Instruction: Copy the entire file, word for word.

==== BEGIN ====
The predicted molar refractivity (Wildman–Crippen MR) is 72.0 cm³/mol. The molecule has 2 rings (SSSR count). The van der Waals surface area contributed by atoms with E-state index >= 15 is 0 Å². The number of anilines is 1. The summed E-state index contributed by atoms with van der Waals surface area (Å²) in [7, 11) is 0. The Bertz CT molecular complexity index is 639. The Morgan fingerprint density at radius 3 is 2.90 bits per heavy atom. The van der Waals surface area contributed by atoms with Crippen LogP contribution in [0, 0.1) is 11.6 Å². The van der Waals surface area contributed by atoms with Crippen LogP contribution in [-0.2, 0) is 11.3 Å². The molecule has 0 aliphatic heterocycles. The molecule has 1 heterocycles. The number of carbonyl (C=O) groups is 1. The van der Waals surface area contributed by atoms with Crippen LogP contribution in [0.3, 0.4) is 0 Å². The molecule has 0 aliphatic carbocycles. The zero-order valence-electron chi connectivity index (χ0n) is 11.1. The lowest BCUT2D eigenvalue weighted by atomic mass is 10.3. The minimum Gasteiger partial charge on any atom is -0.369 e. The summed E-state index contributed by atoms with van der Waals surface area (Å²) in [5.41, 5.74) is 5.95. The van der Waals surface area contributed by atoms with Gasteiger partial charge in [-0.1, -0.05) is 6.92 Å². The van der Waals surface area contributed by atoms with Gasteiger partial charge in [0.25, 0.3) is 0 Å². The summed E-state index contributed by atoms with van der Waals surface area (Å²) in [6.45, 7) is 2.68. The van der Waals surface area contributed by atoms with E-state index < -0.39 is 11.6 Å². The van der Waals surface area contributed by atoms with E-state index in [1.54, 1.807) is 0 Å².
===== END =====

The predicted molar refractivity (Wildman–Crippen MR) is 72.0 cm³/mol. The molecule has 2 rings (SSSR count). The van der Waals surface area contributed by atoms with E-state index >= 15 is 0 Å². The number of anilines is 1. The summed E-state index contributed by atoms with van der Waals surface area (Å²) in [7, 11) is 0. The Bertz CT molecular complexity index is 639. The Morgan fingerprint density at radius 3 is 2.90 bits per heavy atom. The van der Waals surface area contributed by atoms with Crippen LogP contribution in [0, 0.1) is 11.6 Å². The van der Waals surface area contributed by atoms with Crippen LogP contribution in [-0.2, 0) is 11.3 Å². The molecule has 0 aliphatic heterocycles. The molecule has 1 heterocycles. The number of carbonyl (C=O) groups is 1. The van der Waals surface area contributed by atoms with Crippen LogP contribution in [0.3, 0.4) is 0 Å². The molecule has 0 aliphatic carbocycles. The zero-order valence-electron chi connectivity index (χ0n) is 11.1. The lowest BCUT2D eigenvalue weighted by atomic mass is 10.3. The minimum Gasteiger partial charge on any atom is -0.369 e. The summed E-state index contributed by atoms with van der Waals surface area (Å²) in [5.41, 5.74) is 5.95. The van der Waals surface area contributed by atoms with Gasteiger partial charge in [-0.1, -0.05) is 6.92 Å². The van der Waals surface area contributed by atoms with Gasteiger partial charge in [0.25, 0.3) is 0 Å². The summed E-state index contributed by atoms with van der Waals surface area (Å²) in [6.45, 7) is 2.68. The van der Waals surface area contributed by atoms with E-state index < -0.39 is 11.6 Å². The van der Waals surface area contributed by atoms with E-state index in [1.54, 1.807) is 0 Å².